GGNRA mulls plastic water bottle ban

April 4, 2013

Park officials at the Golden Gate National Recreation Area said they are interested in banning the sale of plastic water bottles in the 75,000-acres of preserved land, following a campaign by environmentalists to change the way people drink water in national parks.

Last week, a coalition of environmental groups called on the GGNRA to, “Think Outside the Bottle,” in a public event featuring representatives from the Sierra Club, Corporate Accountability International and the president of the San Francisco Board of Supervisors, David Chiu.

The effort follows growing criticism of prolific consumer use of plastic water bottles and the damage they cause, particularly to marine wildlife as the waste makes its way into waterways. San Francisco is considering a ban on the sale of plastic water bottles at events on city-owned property, and 14 national parks have officially banned the sale of plastic water bottles in their concessions, too.

“We really hope to see national parks commit to phasing out the sale of bottled water,” said Corporate Accountability International Spokesperson Hanna Saltzman. “Parks such as the Grand Canyon and Zion have already banned the bottle and we hope that GGNRA will join the ranks of these parks and become a national leader.”

Visitors at Grand Canyon National Park refill their water bottles at one of the park's many water stations. Photo: Grand Canyon NPS/Flickr.
Visitors at Grand Canyon National Park refill their water bottles at one of the park’s many water stations. Photo: Grand Canyon NPS/Flickr.

GGNRA spokesperson Howard Levitt  said that while the park is already highly sustainable, there is room for improvement.

“For several years there has been an extensive waste reduction system in place at Muir Woods, including the sale of reusable water containers over plastic bottles,” Levitt said.  “It’s probably one of the most sustainable food concessions in the national park system and is the standard we set for ourselves.”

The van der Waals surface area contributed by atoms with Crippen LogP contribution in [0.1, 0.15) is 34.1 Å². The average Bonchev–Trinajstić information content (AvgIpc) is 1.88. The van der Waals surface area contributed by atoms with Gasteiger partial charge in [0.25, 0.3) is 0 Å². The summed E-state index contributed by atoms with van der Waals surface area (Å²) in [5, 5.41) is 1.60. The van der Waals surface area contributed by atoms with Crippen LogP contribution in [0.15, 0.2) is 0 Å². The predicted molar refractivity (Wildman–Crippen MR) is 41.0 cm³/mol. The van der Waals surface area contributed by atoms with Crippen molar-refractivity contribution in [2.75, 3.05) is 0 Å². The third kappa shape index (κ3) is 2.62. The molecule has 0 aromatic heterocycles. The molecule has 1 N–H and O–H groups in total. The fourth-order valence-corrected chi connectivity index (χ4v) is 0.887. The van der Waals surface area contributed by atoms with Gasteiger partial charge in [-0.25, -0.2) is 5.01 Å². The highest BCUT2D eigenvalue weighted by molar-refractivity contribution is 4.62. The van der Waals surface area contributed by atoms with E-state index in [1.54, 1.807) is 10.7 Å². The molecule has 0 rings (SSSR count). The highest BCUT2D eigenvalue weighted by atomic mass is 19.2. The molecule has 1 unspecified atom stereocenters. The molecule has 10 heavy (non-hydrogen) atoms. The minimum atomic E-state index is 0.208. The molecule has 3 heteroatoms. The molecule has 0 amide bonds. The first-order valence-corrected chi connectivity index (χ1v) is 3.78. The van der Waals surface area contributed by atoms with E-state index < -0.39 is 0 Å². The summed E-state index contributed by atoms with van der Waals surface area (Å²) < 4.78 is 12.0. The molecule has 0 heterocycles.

Of course, who but the American Beverage Association would be against it.

“People should have the choice to decide how they drink water in a national park – from a bottle of water, from a water fountain or from a refillable container,” said the ABA in a prepared statement. “While making that choice, they should also be educated on the benefits of recycling and ways to do so.”

While all plastic bottles sold within GGNRA concessions are recyclable, Muir Woods Cafe’ has opted to go bottleless and instead, offers visitors refillable, compostable cups.

But Levitt said the park district is committed to sustainability across all the park lands in its jurisdiction and over the next few months will begin a process to phase out bottled water.

“To make this a reality we need to do extensive research to ensure the adequate infrastructure is in place and raise public awareness about the changes,” he said. “Then we can get to a point where bottled water will no longer be sold.”

Alessandra Bergamin is an editorial intern at Bay Nature. 


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